By Evan Mabry
I see my biological father leaving my apartment and my stepfather moving in on the same night. I don't really think my mom would allow the departure of one and arrival of the other in one night. Yet visually my mind can't nail down the moments when I was in between dads. It blurs into one night. As long as I can remember, there was one dad who was present enough to make the absence of the other notable. I am thankful that they both provide me with a powerful sense of right and wrong, which greatly influences the way I live today.
By seven, playing basketball with my biological dad was just a fond memory. My new dad loved hockey and soccer--two sports I spent years trying to love as well. Today, I've returned to basketball --something I owe to my biological father and perhaps one of the few things we still have in common, besides that everyone says we look alike.
Movement was the defining characteristic of my biological father's life for a long time after he left my mother. He moved non-stop from apartment to apartment throughout the city, as if he were a plane on radar. For weeks at a time, my father would be living in his friend's apartment or sleeping on someone's couch. Comfort never found him. Stability evaded him as well. He was also still searching for financial well being. He came close to stability by eventually returning home to Long Beach, California to live with his parents.
My life with my stepfather and mother has also been one of movement, only with a totally different perspective. Our movement provided my motto for life: never get too comfortable since a new adventure always awaits.
I was 10 when we moved to Milan, a city rich with adventures for me from the new language to learn and a sport to love. Soccer became my branch to new friends. I did not need language proficiency to kick the ball. I joined a traveling soccer team. When I turned 12, I was fluent in Italian. Yet it was time for a new adventure: Miami. In Florida, basketball replaced soccer as my favorite sport.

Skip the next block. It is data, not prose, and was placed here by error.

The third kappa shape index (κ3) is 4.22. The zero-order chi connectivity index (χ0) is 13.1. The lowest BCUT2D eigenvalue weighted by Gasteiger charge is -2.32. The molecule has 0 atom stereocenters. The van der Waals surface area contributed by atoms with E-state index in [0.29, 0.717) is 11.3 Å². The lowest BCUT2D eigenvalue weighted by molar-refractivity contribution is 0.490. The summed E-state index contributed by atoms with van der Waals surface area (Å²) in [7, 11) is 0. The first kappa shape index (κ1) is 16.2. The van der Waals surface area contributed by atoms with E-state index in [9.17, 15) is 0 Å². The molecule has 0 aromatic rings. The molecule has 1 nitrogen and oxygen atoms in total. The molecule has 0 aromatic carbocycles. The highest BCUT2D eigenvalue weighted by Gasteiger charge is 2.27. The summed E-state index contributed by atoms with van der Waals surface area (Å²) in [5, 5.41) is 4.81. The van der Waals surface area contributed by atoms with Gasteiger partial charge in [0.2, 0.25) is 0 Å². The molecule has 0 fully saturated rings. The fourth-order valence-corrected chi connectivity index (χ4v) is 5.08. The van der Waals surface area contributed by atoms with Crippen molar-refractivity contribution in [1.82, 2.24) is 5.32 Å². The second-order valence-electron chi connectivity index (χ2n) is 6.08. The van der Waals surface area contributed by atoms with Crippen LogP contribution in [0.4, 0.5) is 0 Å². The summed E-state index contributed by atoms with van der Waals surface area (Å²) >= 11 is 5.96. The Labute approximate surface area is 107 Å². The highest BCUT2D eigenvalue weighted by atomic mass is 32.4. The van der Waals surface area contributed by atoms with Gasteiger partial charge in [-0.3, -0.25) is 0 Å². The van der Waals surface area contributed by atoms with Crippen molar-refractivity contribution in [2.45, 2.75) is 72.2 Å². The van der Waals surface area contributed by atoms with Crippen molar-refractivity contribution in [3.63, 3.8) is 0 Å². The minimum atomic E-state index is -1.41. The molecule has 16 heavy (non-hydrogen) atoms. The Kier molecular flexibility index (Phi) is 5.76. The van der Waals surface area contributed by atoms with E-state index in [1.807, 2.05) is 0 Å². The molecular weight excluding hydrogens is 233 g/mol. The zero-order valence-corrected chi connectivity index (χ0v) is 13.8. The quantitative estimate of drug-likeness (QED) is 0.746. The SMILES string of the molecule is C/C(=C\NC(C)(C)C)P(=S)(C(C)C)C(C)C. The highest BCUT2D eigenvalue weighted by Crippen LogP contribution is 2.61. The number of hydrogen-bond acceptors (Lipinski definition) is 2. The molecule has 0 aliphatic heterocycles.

Starting in New York and moving to Philadelphia, Long Island, Italy, Miami and ultimately returning to New York in Tenth Grade was a circle of lessons: some learned successfully and some still to be learned. Through all those addresses and area codes, my stepfathers' number one priority was responsibility to family: food on our table, shirts on our backs, and a roof over our heads. Responsibility was the rule of his life. I took his example to the basketball courts of Miami and back to New York when I was 16. For years, I translated his model of responsibility largely to sports and saw my commitment to any team-soccer or basketball-as an act of responsibility. Anything less was treason. Eventually I saw society as a web strewn together by successes and failures that are tied to responsibility. Travelling sensitized me to see the persistence of problems such as a lack of universal health care or lack of clean water in some African nations as examples of global irresponsibility.
My sense of responsibility inspires my career choice. I love sports dreamed of becoming an NBA star for years. Now I seek a career in sports management to take responsibility for issues related to my passion-sports. I dream of launching a campaign to promote the sale of healthy foods at sporting events. Unhealthy fast foods that would make Michelle Obama cringe are the norm at the games I love to attend. It is quite a mismatch: athletes whose jobs are to keep their bodies in supreme condition playing before fans who are eating their ways to heart attacks. And what about the financial health of those heroes on the courts and fields? Is it responsible for athletes to make news for graduating to poverty after their years of heroic status on the fields and courts? My career in sports management would address those questions. Ambitious? Yes and I have the model of my stepfather to thank for setting my goals high. I also thank my biological father as well. His negatives provided the lens for me to value the positives of my stepfather. Without my biological father, I may have considered the responsibility of my stepfather as the mere norm-not something that requires sacrifice. My father's shortcomings contrasted with my stepfather's successes, shedding light on the interconnected ideas of people taking care of the people, whether it is one or a million.
Evan Mabry is a freshman at Indiana University and a 2013 graduate of The Dwight School.
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